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and that no option is off the table in preventing it. if iran emerges from this process, joined by other members of the un security council, with their military nuclear capabilities, the psychological and strategic balance in the region will be transformed. the countries of the region and elsewhere will look to the development of nuclear weapons for their own security. nonproliferation as an international goal will be ended or jeopardized. western strategy will be severely damaged. it is essential that the united states and its allies define what they mean by iranian nuclear military capability.
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and what they mean by the term unacceptable. >> fareed, let me start with you. the credibility of western strategy will be severely damaged. your president in of the context of this recent election had to walk towards a red line on iran. very close to our resolution tonight. about the ability to assemble devices as opposed to working device. as the train already left the station? is u.s. position able to walk back from what dr. charles krauthammer and general amos yadlin are arguing? >> first of all, how you argue with that accent? he was my debate partner the last time we did the munk debates debate.
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i have great respect for him. i think that the united states position on this issue is understandably ambiguous. you do not want to signal in advance at what points he would go to war -- you would go to war. the government of israel has the same position. the israeli prime minister has been asking washington to draw a red line. israel itself has not drawn a red line. i would argue they are right not to draw a red line parity want to keep the other type testing. you don't want to give the other person year timetable. if they invade a country, that triggers an obvious response. in a situation like this, retain much more flexibility if we maintain some degree of strategic ambiguity as the israelis are doing.
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it is important to point that the iranians did not have nuclear-weapons. there is something worth pointing out here. not only do they not have nuclear weapons, but the supreme leader of iran has said they had issued a fattwa saying it would be un-islamic to have them and that the founder of the regime but it was wrong to have nuclear weapons. they could be lying but it would be offered a regime that relies on legitimacy on a religious edicts to unnecessarily issue these edicts. nobody is asking them to say this stuff. they're not seeking to have an arsenal already to go. that reality is the one we have to live with, try to figure out exactly what iranian action would trigger an american or israeli response. that is why the americans and israelis are maintaining that ambiguity.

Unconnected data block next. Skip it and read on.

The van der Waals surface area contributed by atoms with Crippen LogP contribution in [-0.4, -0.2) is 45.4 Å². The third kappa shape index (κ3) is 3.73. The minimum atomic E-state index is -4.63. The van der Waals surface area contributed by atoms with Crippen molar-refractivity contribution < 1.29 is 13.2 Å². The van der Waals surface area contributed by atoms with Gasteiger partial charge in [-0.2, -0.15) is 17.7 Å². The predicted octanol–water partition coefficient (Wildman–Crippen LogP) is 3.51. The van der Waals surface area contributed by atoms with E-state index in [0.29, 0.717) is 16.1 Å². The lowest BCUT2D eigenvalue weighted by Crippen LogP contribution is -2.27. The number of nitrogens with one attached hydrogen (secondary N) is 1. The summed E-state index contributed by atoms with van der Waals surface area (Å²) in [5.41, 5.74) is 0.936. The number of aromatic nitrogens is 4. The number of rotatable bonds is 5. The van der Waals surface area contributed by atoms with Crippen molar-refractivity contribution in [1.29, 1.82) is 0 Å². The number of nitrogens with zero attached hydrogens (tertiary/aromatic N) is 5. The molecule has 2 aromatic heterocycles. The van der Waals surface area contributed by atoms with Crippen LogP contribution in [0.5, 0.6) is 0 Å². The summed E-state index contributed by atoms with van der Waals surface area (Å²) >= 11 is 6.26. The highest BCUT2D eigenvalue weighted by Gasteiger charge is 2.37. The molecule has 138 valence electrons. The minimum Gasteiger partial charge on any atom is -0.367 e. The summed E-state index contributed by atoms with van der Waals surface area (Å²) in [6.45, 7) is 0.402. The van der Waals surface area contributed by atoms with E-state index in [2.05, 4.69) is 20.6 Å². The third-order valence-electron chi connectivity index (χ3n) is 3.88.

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>> of course he could be lying. that is an interesting understatement. here is a regime that has allowed its currency to depreciate by 60%. has had its economy completely wrecked, has been isolated because it is pursuing a nuclear program and we are to believe that the ayatollah saying we are not interested should supersede what we see in front of our eyes. >> saddam hussein did not have been a clear weapon, it turned out to request do you think the -- >> do you think -- >> i am talking about the real world, what is happening right now.
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>> saddam hussein was in a real world, not a fantasy. >> saddam hussein -- one minute. you are saying iran is faking its nuclear program? >> no, it has an active nuclear civilian program. analysts are unsure. do they want to stop sure? to get the benefits they seek without incurring the costs. >> that is a key point. i want amos yadlin to respond to that. it is about walking up to that line, not going over it.
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>> i think somebody has to understand the iranian strategy. the iranians are smart, sophisticated, and they have learned history. history told them that libya, syria and iraq -- did it wrong. india did it well. the air not going to the bomb as fast as possible-- they are not going to the bomb as fast as possible. they are going as safe as possible. the shattered she is to develop -- the strategy is to develop a nuclear program that zacaria could call civilian.
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they have developed all the capabilities that will enable them to become nuclear at the time. strategically, they decided to go to a nuclear weapon. otherwise, they will not suffer the sanctions and difficulties they have now. the want to go to the nuclear- weapons it would be very difficult to stop them at this time. it was the security council. they cheat, they conceal, they lied.
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they found high levels of enrichments because they deny that the iada into the view. strategically they are there. that is what they intend to do if we let them continue. >> i want to be conscious of our time and the need to get to closing statements so we can have it final second audience vote before 9:00. >> there are many strategic reasons why iran would want nuclear capability, virtual nuclear program or an actual bomb. it has to do with the regime's survival.